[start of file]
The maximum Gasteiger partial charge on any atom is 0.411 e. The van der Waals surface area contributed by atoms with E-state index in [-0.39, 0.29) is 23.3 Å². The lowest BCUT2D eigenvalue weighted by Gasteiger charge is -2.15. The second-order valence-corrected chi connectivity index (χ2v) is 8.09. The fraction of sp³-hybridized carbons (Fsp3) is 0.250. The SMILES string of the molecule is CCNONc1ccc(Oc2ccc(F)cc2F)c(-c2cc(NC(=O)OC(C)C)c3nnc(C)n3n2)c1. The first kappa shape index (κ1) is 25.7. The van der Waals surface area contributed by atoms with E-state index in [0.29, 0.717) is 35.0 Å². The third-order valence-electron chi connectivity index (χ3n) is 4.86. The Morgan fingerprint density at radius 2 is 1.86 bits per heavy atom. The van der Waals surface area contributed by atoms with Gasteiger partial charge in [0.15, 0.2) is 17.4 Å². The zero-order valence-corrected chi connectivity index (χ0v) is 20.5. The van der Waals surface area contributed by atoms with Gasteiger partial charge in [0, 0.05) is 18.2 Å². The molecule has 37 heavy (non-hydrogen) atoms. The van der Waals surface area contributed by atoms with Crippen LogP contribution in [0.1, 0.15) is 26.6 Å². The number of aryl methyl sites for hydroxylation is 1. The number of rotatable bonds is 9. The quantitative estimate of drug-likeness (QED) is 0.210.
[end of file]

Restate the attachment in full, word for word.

The maximum Gasteiger partial charge on any atom is 0.411 e. The van der Waals surface area contributed by atoms with E-state index in [-0.39, 0.29) is 23.3 Å². The lowest BCUT2D eigenvalue weighted by Gasteiger charge is -2.15. The second-order valence-corrected chi connectivity index (χ2v) is 8.09. The fraction of sp³-hybridized carbons (Fsp3) is 0.250. The SMILES string of the molecule is CCNONc1ccc(Oc2ccc(F)cc2F)c(-c2cc(NC(=O)OC(C)C)c3nnc(C)n3n2)c1. The first kappa shape index (κ1) is 25.7. The van der Waals surface area contributed by atoms with E-state index in [0.29, 0.717) is 35.0 Å². The third-order valence-electron chi connectivity index (χ3n) is 4.86. The Morgan fingerprint density at radius 2 is 1.86 bits per heavy atom. The van der Waals surface area contributed by atoms with Gasteiger partial charge in [0.15, 0.2) is 17.4 Å². The zero-order valence-corrected chi connectivity index (χ0v) is 20.5. The van der Waals surface area contributed by atoms with Gasteiger partial charge in [0, 0.05) is 18.2 Å². The molecule has 37 heavy (non-hydrogen) atoms. The van der Waals surface area contributed by atoms with Crippen LogP contribution in [0.1, 0.15) is 26.6 Å². The number of aryl methyl sites for hydroxylation is 1. The number of rotatable bonds is 9. The quantitative estimate of drug-likeness (QED) is 0.210.